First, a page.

Installing a non-green football turf anywhere in the world? Not without our approval, says Boise State

BOISE STATE trademarked their blue turf in 2007. Three years later, Boise State expanded its trademark from blue to non-green in 2010 -- anyone in the world looking to install a football turf other than the color green, whether a high school in Texas, a college in New England, or a university in Japan, must first receive permission from Boise State, the New York Times reports.

Boise State evaluates requests for an institution to install a new non-green turf not only a proposed field’s color but also its location, proposed use, the school making the request and -- whether it's a school in an area Boise State prizes for recruiting.

Boise State has said it does not claim to own all colors besides green, but that's basically the gist of their trademark. BSU lawyers say its blue field’s fame transcends its hue — and for that reason a consumer could confuse any non-green field with Boise State’s.  Several trademark experts, however, call that a stretch.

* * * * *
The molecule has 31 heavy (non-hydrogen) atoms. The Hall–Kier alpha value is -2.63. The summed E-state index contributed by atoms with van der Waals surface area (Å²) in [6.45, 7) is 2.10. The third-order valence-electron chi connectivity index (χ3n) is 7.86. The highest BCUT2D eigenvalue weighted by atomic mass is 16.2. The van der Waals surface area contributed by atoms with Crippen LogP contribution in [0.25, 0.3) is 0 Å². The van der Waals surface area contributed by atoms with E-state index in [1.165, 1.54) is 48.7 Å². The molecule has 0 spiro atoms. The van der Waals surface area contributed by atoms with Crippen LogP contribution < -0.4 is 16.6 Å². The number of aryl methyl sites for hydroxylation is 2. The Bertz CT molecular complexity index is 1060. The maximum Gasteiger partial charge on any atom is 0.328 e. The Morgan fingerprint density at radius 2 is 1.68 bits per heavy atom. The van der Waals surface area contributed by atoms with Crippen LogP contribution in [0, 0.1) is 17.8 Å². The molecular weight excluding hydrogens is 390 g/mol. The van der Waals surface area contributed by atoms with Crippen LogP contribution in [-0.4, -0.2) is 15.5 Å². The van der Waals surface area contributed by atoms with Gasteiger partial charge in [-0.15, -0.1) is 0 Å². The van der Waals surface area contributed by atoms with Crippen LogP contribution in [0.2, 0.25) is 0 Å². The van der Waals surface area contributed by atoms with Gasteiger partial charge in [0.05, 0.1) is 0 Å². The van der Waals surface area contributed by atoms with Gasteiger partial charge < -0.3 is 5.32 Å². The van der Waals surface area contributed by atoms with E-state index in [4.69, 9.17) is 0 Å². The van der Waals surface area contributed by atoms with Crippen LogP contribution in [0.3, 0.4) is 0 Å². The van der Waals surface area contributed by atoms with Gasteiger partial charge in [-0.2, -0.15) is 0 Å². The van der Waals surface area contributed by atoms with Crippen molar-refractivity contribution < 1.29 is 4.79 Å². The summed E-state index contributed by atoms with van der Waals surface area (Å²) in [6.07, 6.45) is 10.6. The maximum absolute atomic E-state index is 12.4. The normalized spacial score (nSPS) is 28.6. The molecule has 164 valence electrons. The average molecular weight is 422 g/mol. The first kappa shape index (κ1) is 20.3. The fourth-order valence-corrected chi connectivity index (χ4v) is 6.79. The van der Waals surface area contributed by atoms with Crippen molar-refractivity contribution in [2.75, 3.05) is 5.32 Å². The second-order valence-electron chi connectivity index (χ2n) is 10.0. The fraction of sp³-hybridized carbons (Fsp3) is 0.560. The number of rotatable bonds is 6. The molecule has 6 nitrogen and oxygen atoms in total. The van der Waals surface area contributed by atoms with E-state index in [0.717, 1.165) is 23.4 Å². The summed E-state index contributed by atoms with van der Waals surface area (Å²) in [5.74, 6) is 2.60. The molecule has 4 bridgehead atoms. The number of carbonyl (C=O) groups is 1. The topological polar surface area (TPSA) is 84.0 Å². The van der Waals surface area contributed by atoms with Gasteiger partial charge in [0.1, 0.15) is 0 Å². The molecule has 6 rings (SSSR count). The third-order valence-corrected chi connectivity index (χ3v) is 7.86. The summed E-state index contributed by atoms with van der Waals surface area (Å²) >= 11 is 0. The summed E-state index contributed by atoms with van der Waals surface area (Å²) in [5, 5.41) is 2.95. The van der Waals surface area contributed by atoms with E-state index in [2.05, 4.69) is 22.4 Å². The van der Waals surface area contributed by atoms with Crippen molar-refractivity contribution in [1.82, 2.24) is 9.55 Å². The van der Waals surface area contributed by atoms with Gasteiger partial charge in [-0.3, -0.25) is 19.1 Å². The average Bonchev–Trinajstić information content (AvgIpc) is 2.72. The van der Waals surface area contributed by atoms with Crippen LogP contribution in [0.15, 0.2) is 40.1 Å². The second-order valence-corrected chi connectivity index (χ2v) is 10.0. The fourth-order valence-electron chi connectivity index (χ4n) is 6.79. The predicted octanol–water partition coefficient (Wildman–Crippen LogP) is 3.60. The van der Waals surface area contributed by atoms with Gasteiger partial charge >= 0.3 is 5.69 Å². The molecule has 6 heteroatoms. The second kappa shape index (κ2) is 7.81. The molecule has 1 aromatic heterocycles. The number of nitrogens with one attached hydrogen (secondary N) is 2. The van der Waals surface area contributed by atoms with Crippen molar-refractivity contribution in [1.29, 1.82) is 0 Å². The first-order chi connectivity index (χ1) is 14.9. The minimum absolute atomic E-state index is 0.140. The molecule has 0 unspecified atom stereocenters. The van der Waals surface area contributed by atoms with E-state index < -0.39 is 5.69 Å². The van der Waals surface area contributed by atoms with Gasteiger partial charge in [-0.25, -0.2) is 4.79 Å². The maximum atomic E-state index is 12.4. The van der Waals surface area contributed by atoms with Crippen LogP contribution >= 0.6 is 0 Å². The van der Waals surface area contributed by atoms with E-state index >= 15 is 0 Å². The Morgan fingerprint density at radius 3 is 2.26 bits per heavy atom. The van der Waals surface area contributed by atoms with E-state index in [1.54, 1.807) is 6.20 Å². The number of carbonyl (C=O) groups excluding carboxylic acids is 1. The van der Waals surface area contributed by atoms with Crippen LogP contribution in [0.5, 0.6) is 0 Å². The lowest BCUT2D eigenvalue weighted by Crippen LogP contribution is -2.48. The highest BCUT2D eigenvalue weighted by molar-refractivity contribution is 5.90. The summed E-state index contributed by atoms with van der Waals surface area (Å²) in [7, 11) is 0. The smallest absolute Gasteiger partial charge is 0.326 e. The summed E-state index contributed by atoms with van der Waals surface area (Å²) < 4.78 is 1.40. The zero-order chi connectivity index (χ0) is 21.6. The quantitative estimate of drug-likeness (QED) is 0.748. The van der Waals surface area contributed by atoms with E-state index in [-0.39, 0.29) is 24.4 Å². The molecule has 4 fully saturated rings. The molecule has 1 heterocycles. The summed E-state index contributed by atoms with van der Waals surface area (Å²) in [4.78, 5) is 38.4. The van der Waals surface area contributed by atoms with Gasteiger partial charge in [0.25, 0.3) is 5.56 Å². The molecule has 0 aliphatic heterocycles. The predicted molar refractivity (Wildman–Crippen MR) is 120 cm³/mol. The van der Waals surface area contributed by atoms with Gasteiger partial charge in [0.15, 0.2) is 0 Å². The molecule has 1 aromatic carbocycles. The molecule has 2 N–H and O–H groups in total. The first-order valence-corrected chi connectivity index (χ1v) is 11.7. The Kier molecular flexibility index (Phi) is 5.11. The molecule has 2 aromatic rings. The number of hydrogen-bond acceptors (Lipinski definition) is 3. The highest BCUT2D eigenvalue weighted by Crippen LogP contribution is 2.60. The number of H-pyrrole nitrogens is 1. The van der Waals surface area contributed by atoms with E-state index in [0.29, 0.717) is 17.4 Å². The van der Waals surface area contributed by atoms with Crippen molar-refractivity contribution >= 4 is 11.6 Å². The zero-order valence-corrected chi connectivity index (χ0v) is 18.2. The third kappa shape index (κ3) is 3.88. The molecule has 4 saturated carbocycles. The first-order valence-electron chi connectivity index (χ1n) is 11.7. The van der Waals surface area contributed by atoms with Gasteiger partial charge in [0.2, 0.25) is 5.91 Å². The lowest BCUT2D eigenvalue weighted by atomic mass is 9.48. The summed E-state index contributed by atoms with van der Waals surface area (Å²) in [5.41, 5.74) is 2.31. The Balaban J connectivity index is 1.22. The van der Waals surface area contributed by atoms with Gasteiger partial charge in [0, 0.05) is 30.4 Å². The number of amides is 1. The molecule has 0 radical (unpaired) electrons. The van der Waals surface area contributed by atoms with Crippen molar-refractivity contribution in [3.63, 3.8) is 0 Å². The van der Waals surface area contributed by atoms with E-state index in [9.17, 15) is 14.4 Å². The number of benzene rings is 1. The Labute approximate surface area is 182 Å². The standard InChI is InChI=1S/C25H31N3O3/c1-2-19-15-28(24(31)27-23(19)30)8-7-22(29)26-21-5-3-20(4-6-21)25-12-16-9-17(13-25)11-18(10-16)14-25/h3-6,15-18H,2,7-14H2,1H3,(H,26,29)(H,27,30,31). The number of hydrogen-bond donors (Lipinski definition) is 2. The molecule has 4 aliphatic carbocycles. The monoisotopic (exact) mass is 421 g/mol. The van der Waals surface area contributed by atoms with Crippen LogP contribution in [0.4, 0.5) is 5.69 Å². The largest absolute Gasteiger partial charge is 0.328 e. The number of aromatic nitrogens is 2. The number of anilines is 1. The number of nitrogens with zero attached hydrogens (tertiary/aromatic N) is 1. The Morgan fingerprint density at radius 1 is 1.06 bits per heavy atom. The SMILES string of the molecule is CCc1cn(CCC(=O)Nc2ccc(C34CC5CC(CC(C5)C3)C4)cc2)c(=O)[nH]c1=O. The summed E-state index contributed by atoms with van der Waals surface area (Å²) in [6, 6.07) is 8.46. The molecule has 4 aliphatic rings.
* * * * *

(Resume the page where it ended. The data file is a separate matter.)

No institution has yet challenged Boise State’s trademark interpretation, but several experts told the NY Times they believed that a school wanting a non-blue, non-green field would most likely succeed if it did.

Boise State approves most requests “as long as it doesn’t prevent Boise State from getting the best students and the best student-athletes that we’re looking for,” a BSU licensing lawyer says.

For the full article in the New York Times, CLICK HERE

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